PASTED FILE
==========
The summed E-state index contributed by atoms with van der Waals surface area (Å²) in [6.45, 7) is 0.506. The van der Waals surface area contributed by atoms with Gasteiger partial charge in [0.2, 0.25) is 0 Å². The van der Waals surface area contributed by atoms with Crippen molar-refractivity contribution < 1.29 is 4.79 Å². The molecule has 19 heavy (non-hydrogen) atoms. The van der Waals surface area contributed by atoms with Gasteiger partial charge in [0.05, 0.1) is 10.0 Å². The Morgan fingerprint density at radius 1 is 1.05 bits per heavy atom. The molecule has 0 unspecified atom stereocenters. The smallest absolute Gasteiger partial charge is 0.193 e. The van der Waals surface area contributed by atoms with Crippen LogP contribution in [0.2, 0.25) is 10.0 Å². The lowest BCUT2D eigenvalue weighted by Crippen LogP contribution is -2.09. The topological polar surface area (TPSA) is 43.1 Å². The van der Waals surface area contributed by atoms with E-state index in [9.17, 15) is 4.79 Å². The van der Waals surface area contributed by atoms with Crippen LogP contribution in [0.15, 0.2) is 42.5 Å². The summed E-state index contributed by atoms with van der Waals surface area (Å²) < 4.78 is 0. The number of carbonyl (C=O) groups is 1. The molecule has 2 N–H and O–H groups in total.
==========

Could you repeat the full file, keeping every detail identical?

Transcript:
The summed E-state index contributed by atoms with van der Waals surface area (Å²) in [6.45, 7) is 0.506. The van der Waals surface area contributed by atoms with Gasteiger partial charge in [0.2, 0.25) is 0 Å². The van der Waals surface area contributed by atoms with Crippen molar-refractivity contribution < 1.29 is 4.79 Å². The molecule has 19 heavy (non-hydrogen) atoms. The van der Waals surface area contributed by atoms with Gasteiger partial charge in [0.05, 0.1) is 10.0 Å². The Morgan fingerprint density at radius 1 is 1.05 bits per heavy atom. The molecule has 0 unspecified atom stereocenters. The smallest absolute Gasteiger partial charge is 0.193 e. The van der Waals surface area contributed by atoms with Crippen LogP contribution in [0.2, 0.25) is 10.0 Å². The lowest BCUT2D eigenvalue weighted by Crippen LogP contribution is -2.09. The topological polar surface area (TPSA) is 43.1 Å². The van der Waals surface area contributed by atoms with E-state index in [9.17, 15) is 4.79 Å². The van der Waals surface area contributed by atoms with Crippen LogP contribution in [0.15, 0.2) is 42.5 Å². The summed E-state index contributed by atoms with van der Waals surface area (Å²) < 4.78 is 0. The number of carbonyl (C=O) groups is 1. The molecule has 2 N–H and O–H groups in total.